Texas bullet train proposal pits rural landowners against urbanites

A Texas railroad company is looking to build a bullet train to connect two of the state’s largest cities, Dallas and Houston, in under 90 minutes.

The original article can be found here: http://www.foxnews.com/tech/2018/01/04/texas-bullet-train-proposal-pits-rural-landowners-against-urbanites.html

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Hyperloop One pod reaches almost 200 mph in new test

An Elon Musk concept at first, the Hyperloop train may become a reality sooner than expected — though it’s not Musk who is overseeing the various Hyperloop projects currently underway.

The original article can be found here: http://www.foxnews.com/tech/2017/08/03/hyperloop-one-pod-reaches-almost-200-mph-in-new-test.html

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NASA just showed off its 12 newest astronauts that will venture into deep space

HOUSTON — NASA introduced 12 new astronauts on Wednesday (June 7), who will train for missions into Earth orbit and to deep space.

The original article can be found here: http://www.foxnews.com/tech/2017/06/08/nasa-just-showed-off-its-12-newest-astronauts-that-will-venture-into-deep-space.html

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This smart mannequin aims to improve pat-down procedures at airports

Airport security frisks can sometimes upset passengers, so the TSA is now using a smart mannequin to train officers on how to get the pat-down procedure exactly right while ensuring nothing’s missed

The original article can be found here: http://www.foxnews.com/tech/2017/05/25/this-smart-mannequin-aims-to-improve-pat-down-procedures-at-airports.html

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Indian Railways gets milk to hungry baby on train after passenger's SOS tweet

Indian Railways is winning praise for its swift response to a train passenger’s SOS tweet about a hungry baby on a train.

The original article can be found here: http://www.foxnews.com/tech/2017/03/16/indian-railways-gets-milk-to-hungry-baby-on-train-after-passengers-sos-tweet.html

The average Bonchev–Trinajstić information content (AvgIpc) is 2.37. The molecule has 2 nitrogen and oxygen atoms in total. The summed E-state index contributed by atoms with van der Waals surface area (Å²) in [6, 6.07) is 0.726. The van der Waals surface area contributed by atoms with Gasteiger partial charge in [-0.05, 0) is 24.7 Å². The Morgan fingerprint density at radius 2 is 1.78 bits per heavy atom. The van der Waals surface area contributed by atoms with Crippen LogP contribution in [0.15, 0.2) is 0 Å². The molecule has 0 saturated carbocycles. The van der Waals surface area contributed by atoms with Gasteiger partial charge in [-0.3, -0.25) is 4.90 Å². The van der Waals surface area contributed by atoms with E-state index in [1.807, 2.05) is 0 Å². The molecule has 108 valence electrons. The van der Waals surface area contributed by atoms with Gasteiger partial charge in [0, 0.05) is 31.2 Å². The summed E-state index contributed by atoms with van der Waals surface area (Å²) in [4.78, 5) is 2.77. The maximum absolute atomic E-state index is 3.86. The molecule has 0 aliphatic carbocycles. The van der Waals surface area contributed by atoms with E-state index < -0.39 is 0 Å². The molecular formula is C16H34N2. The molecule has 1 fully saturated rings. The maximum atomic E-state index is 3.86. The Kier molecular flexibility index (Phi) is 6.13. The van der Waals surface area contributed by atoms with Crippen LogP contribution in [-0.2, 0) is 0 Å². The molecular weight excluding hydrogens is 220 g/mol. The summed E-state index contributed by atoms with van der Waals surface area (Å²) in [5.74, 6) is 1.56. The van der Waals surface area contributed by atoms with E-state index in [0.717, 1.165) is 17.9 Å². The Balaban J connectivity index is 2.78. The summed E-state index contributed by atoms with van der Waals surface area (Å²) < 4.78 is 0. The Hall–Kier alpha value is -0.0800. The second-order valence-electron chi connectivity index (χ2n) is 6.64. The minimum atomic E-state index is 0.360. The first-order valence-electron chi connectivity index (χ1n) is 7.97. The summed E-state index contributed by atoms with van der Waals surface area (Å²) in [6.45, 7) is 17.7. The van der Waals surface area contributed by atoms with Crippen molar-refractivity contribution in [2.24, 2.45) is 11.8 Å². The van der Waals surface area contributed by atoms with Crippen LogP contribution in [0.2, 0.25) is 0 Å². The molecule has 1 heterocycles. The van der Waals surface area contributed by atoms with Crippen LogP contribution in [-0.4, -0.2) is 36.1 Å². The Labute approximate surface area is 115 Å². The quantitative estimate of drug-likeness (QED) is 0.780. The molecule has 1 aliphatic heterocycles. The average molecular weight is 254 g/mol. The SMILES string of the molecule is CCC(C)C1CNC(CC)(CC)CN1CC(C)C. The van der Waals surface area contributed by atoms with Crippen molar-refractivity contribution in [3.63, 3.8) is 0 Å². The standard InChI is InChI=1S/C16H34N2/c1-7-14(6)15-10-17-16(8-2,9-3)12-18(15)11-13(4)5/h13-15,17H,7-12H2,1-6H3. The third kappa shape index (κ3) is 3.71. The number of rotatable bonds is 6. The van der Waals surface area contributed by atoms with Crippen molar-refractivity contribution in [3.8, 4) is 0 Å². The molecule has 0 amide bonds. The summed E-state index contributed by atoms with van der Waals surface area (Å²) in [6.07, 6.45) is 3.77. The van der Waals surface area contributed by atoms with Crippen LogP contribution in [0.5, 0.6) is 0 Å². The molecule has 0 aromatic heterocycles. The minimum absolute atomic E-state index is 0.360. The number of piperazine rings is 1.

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First zero-emission hydrogen train to begin operations in Germany

The world’s first hydrogen powered, emission-free train is set to go into service in Germany in 2017 — a ground-breaking innovation that could signal the phasing out of heavily polluting, diesel-powered trains.

The original article can be found here: http://rss.cnn.com/~r/rss/cnn_tech/~3/9-_E0rK4r_w/index.html

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New Computer Program Can Predict How Things Will Move, Just Like Us



One of these things is not like the other

An experimental setup used to train a computer to understand basic physics.

To some extent, we humans are pretty good at predicting the future. Not the big stuff of course, but small things, like how something will move under different forces and conditions. Now, researchers are trying to give computers that same ability.

Let’s say you have a heavy block and a rubber ball sitting at the top of a steep ramp, with you holding each one in place. What happens if you just let go (no pushing allowed)?

We can predict that if you let go of the block, it’s probably not going to move down the hill as fast as the ball, if it moves at all. You know that round things roll, and things with edges generally don’t. Even though physics governs the actions of the two objects, you don’t have to have a physics background to make the guess, you just know. How do you know? Because as a kid, you probably played with blocks and balls and ramps. All your experiences helped you make that prediction in a split second.

But computers generally aren’t sent outside to play, so they don’t learn how objects interact with the world. Until now. A group of scientists at MIT’s Computer Science and Artificial Intelligence Lab (CSAIL) have developed a computer model called Galileo that is able to watch videos of different objects interacting in various situations (like a block sliding down a ramp to crash into something else) to estimate how heavy the objects are, and predict what they’ll do in other situations.